First, Athanasius asserts that the Gnostics, for example, “shut their eyes to the obvious meaning of Scripture” when they say that the Father didn’t create the universe. He makes this argument, in part, by noting Jesus’s teaching on divorce in Matt. 19:4-6 explicitly references the Father’s work in creation. He concludes, that if John 1 says that the Son was involved in creation, then how could “someone different, other than the Father of Christ” be there too?

Second, he says that the Epicureans and Plato are wrong for saying that there is no “Mind” behind the universe, or that the universe was merely arranged from pre-existing matter. He makes this argument by going back to Genesis 1 through John 1 and Hebrews 11:

we know that, because there is Mind behind the universe, it did not originate itself; because God is infinite, not finite, it was not made from pre-existent matter, but out of nothing and out of non-existence absolute and utter God brought it into being through the Word. He says as much in Genesis: “In the beginning God created the heavens and the earth.

For Athanasius, “He made all things out of nothing through His own Word, our Lord Jesus Christ” is true theologically because Scripture attests to it clearly.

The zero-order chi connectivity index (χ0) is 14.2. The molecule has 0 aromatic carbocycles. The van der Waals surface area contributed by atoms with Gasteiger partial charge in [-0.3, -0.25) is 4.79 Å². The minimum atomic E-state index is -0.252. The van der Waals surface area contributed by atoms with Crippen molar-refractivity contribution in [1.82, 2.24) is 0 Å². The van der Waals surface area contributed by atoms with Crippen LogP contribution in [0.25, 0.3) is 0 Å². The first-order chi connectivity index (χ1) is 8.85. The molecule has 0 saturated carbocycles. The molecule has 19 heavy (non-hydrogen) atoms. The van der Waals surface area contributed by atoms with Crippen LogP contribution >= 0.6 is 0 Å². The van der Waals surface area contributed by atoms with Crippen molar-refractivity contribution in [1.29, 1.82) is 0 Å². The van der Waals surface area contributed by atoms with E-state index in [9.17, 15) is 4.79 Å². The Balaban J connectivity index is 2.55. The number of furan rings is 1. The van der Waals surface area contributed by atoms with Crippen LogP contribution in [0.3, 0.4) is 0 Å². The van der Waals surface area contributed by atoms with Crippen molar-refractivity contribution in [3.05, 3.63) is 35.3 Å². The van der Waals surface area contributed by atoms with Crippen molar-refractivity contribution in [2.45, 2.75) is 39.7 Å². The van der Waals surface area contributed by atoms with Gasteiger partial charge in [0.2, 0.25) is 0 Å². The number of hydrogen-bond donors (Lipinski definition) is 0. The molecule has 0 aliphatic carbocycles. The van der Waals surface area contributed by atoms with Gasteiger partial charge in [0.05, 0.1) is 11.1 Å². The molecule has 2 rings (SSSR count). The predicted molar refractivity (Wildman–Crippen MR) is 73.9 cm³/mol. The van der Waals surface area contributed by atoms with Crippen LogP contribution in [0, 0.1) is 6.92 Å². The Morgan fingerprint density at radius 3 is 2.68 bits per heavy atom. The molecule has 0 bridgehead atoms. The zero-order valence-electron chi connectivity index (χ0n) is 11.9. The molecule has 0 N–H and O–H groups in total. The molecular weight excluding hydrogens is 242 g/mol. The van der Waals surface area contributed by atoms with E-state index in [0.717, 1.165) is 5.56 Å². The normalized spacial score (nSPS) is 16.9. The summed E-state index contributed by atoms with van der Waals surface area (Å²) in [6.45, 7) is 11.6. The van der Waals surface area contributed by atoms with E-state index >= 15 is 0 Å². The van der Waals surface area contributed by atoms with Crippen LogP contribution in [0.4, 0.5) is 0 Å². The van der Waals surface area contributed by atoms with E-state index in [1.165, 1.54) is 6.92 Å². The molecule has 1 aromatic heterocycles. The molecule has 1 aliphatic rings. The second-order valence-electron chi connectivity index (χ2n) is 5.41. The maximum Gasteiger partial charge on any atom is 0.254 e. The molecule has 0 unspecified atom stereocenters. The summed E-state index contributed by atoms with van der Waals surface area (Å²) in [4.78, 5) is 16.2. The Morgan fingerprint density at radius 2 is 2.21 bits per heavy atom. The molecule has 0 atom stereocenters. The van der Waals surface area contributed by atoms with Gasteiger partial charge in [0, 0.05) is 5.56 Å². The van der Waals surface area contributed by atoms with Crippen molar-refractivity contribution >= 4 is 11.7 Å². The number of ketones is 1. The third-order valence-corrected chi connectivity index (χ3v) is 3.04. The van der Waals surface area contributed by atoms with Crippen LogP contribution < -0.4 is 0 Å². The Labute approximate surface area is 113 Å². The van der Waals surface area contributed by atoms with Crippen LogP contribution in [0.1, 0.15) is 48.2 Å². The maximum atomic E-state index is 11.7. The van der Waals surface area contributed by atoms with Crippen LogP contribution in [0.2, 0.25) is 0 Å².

Third and finally, Athanasius wraps up his point by showing that creation is now in its current state because Adam and Eve’s fall in Genesis 2-3, not because God is an imperfect or misguided creator. Rather, man should be blamed for “the state of death and of corruption,” but this is why the incarnation happened:

You may be wondering why we are discussing the origin of men when we set out to talk about the Word’s becoming Man. The former subject is relevant to the latter for this reason: it was our sorry case that caused the Word to come down, our transgression that called out His love for us, so that He made haste to help us and to appear among us. It is we who were the cause of His taking human form, and for our salvation that in His great love He was both born and manifested in a human body.

Here, he summarizes his case by using Scripture to defend some of the basic tenets of orthodox theology: salvation, the Son’s divinity, the Father’s activity in creation, and how this informs their unity and vice versa.